Hummingbird trail – Slickrock in LA

Hummingbird

If you’ve ever marveled at the beautiful rocks above the 118 on the pass between Simi Valley and Chatsworth, then you should get a closer look on the Hummingbird trail. Starting just north of the 118 in Simi, you park on the side of Kuehner Road. It’s 2 miles long, and about 1000 feet in elevation gain, so it’s quite a workout. As you can see in the picture, there’s some amazing sections heading across solid rock, it’s a great place to see some naked geology. It’s popular with local mountain bikers, but I also enjoy it as a hike. Bikers have trouble getting up enough speed on this terrain to be a hazard to pedestrians, so there’s not too much user conflict.

Here’s a Google map showing the route:

View Larger Map

Parking is on the east side of Kuehner, 200 yards north of the freeway. There’s an open area between the lot and the start of the trail proper. They’re redeveloping this for housing, but it’s an official trail, so just walk across this section to a small creekbed. The trail itself heads up from here, and is mostly very clearly marked, apart from the slickrock sections. It is quite technical if you’re biking, so take care. There’s also a lot of switchbacks, with sections where people have cut across. These shortcuts turn into streams very easily, since they’re following the ‘fall line’ straight down the hill, so they accelerate erosion and end up scarring the land.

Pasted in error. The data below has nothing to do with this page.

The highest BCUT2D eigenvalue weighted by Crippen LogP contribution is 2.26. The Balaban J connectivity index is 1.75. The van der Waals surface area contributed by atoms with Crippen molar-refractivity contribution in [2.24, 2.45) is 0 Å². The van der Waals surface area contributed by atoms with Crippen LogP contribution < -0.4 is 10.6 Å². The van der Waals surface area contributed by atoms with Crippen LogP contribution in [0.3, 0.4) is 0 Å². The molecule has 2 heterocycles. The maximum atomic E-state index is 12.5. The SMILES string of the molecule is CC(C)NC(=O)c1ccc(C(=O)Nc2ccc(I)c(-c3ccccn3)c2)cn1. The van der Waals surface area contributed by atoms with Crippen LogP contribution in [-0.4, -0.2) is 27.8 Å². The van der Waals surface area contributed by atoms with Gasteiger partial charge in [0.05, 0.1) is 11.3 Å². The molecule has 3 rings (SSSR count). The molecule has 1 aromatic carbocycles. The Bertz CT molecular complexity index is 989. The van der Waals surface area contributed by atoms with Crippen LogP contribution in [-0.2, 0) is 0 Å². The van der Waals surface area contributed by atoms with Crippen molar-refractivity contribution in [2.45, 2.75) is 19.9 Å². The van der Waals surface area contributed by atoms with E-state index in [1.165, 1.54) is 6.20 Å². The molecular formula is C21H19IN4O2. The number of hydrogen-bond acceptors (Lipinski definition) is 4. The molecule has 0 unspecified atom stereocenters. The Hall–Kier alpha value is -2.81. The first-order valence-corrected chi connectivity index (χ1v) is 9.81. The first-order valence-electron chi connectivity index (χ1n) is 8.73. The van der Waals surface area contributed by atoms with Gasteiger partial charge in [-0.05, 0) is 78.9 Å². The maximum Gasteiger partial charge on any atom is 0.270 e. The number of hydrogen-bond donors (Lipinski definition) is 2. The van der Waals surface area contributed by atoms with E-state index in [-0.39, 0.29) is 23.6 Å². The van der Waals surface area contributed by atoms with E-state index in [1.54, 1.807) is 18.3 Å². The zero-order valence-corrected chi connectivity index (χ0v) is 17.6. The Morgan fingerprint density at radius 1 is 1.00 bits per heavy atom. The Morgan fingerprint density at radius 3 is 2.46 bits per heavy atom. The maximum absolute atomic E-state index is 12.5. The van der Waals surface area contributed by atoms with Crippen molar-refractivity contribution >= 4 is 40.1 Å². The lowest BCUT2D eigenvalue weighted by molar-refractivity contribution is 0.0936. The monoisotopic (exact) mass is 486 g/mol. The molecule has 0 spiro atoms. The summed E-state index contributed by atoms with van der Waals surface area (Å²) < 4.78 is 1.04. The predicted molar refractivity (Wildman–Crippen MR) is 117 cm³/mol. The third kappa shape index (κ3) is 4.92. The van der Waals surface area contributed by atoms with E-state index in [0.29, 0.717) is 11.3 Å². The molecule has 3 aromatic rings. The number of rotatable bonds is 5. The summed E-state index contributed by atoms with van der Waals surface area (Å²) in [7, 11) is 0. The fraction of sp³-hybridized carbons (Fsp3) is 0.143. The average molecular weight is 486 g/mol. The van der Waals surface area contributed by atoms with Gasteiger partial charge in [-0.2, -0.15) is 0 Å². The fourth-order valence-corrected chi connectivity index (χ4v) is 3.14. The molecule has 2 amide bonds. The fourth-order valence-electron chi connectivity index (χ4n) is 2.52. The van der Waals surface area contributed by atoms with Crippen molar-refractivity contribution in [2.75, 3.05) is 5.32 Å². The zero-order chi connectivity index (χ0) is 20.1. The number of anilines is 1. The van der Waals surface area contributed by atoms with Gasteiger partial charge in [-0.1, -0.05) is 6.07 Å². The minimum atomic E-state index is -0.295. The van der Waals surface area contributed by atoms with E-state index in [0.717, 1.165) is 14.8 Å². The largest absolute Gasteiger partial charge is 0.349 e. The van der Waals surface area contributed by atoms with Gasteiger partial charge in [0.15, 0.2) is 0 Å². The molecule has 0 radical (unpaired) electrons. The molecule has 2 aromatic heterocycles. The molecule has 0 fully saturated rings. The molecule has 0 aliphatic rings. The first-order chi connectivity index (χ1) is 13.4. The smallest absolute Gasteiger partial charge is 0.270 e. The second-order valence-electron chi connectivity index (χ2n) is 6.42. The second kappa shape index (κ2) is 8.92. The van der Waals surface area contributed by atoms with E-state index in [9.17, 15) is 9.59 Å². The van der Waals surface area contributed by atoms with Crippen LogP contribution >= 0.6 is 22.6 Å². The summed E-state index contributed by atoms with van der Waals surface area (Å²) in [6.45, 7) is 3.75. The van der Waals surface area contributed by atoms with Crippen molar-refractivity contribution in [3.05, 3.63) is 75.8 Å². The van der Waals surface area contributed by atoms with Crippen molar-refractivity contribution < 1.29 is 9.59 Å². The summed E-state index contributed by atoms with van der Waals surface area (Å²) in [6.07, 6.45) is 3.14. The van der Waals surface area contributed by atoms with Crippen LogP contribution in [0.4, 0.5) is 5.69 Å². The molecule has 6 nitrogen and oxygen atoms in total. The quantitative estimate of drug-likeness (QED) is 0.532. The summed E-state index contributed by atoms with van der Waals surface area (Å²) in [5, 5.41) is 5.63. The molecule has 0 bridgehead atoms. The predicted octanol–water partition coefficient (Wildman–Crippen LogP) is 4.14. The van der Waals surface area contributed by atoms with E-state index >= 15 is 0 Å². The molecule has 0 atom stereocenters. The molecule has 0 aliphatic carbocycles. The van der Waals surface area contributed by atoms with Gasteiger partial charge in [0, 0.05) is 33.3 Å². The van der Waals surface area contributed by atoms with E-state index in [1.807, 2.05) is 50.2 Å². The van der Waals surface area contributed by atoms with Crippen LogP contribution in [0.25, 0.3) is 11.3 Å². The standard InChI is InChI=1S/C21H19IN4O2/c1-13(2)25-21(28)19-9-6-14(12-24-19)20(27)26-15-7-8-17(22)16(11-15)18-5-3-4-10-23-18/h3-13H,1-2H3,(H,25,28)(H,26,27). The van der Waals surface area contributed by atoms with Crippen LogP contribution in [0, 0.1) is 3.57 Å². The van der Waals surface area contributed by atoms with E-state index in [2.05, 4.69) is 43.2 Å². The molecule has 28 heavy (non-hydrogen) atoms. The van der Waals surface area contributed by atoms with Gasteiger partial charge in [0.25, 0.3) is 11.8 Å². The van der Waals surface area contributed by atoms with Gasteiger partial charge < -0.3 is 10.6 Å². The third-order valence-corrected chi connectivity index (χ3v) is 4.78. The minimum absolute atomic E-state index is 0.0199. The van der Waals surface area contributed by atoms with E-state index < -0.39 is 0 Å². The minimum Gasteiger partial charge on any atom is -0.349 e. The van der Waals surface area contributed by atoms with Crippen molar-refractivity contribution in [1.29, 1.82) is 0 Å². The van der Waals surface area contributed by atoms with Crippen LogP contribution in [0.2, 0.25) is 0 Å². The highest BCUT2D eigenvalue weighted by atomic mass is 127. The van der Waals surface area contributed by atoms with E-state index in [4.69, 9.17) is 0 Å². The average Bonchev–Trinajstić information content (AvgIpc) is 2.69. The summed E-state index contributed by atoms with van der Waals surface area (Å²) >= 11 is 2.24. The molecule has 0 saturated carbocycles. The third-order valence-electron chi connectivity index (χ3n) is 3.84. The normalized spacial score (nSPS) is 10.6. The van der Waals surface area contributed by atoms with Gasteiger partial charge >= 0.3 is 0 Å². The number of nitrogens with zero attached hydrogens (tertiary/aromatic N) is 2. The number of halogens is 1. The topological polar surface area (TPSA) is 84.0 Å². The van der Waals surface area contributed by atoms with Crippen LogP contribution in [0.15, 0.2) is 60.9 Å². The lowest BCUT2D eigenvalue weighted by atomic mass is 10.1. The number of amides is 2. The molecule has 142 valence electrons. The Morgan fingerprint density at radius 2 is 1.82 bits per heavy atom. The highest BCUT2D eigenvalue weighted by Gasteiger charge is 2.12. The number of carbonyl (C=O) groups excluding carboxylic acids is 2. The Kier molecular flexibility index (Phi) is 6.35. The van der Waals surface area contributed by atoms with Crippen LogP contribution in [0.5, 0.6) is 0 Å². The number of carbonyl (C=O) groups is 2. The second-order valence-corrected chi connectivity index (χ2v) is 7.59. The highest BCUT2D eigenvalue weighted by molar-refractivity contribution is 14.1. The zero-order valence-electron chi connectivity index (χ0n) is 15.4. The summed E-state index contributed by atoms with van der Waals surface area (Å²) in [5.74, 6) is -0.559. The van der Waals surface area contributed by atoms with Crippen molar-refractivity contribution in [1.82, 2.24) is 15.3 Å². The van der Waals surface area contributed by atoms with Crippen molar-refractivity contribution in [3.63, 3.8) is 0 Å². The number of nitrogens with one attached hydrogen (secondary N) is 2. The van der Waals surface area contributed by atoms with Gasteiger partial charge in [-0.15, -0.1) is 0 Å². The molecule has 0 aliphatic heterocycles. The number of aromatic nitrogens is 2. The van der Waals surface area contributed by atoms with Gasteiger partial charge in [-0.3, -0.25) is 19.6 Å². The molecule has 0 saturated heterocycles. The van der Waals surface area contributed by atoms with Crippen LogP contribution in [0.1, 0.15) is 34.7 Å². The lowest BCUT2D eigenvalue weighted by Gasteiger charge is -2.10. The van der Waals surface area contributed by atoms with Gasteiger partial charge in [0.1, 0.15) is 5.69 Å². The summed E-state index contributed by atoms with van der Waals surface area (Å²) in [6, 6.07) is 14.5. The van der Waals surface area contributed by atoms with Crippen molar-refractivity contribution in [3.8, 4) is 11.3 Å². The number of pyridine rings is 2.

There’s several sections where the trail heads across bare rock. Keep going on the same heading that the trail entered each, and you’ll pick up the next dirt part of the trail. There’s also one section with small painted markers to follow. The whole area burnt several years ago, you’ll still see a lot of charred shrubs amongst the regrowth.

The trail ends at Rocky Peak Fire Road, which you can take back to the Rocky Peak exit of the 118. There’s no real loop you can do on Hummingbird, so I often end up making it an out and back. The climb gives you some gorgeous views out over both Simi and San Fernando Valleys.

Here’s another description of this trail including some of the history, by the Simi Trailblazers.

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